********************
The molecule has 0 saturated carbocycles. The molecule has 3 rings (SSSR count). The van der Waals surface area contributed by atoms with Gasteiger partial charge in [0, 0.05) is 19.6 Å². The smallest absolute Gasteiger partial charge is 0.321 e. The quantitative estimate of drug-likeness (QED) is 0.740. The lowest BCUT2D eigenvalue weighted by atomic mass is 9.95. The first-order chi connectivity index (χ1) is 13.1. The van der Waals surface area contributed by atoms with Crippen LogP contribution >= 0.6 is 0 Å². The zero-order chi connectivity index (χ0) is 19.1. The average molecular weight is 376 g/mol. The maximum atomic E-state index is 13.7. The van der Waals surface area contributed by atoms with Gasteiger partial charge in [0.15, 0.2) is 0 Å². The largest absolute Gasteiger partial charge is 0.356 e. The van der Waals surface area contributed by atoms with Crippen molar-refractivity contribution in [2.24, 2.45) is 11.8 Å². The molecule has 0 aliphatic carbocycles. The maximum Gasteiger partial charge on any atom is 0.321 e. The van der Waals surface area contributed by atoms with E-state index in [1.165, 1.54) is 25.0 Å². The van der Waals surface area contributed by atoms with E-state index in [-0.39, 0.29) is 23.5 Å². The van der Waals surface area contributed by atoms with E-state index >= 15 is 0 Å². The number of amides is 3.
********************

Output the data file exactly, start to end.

The molecule has 0 saturated carbocycles. The molecule has 3 rings (SSSR count). The van der Waals surface area contributed by atoms with Gasteiger partial charge in [0, 0.05) is 19.6 Å². The smallest absolute Gasteiger partial charge is 0.321 e. The quantitative estimate of drug-likeness (QED) is 0.740. The lowest BCUT2D eigenvalue weighted by atomic mass is 9.95. The first-order chi connectivity index (χ1) is 13.1. The van der Waals surface area contributed by atoms with Crippen LogP contribution >= 0.6 is 0 Å². The zero-order chi connectivity index (χ0) is 19.1. The average molecular weight is 376 g/mol. The maximum atomic E-state index is 13.7. The van der Waals surface area contributed by atoms with Gasteiger partial charge in [0.15, 0.2) is 0 Å². The largest absolute Gasteiger partial charge is 0.356 e. The van der Waals surface area contributed by atoms with Crippen molar-refractivity contribution in [2.24, 2.45) is 11.8 Å². The molecule has 0 aliphatic carbocycles. The maximum Gasteiger partial charge on any atom is 0.321 e. The van der Waals surface area contributed by atoms with E-state index in [1.165, 1.54) is 25.0 Å². The van der Waals surface area contributed by atoms with E-state index in [-0.39, 0.29) is 23.5 Å². The van der Waals surface area contributed by atoms with E-state index >= 15 is 0 Å². The number of amides is 3.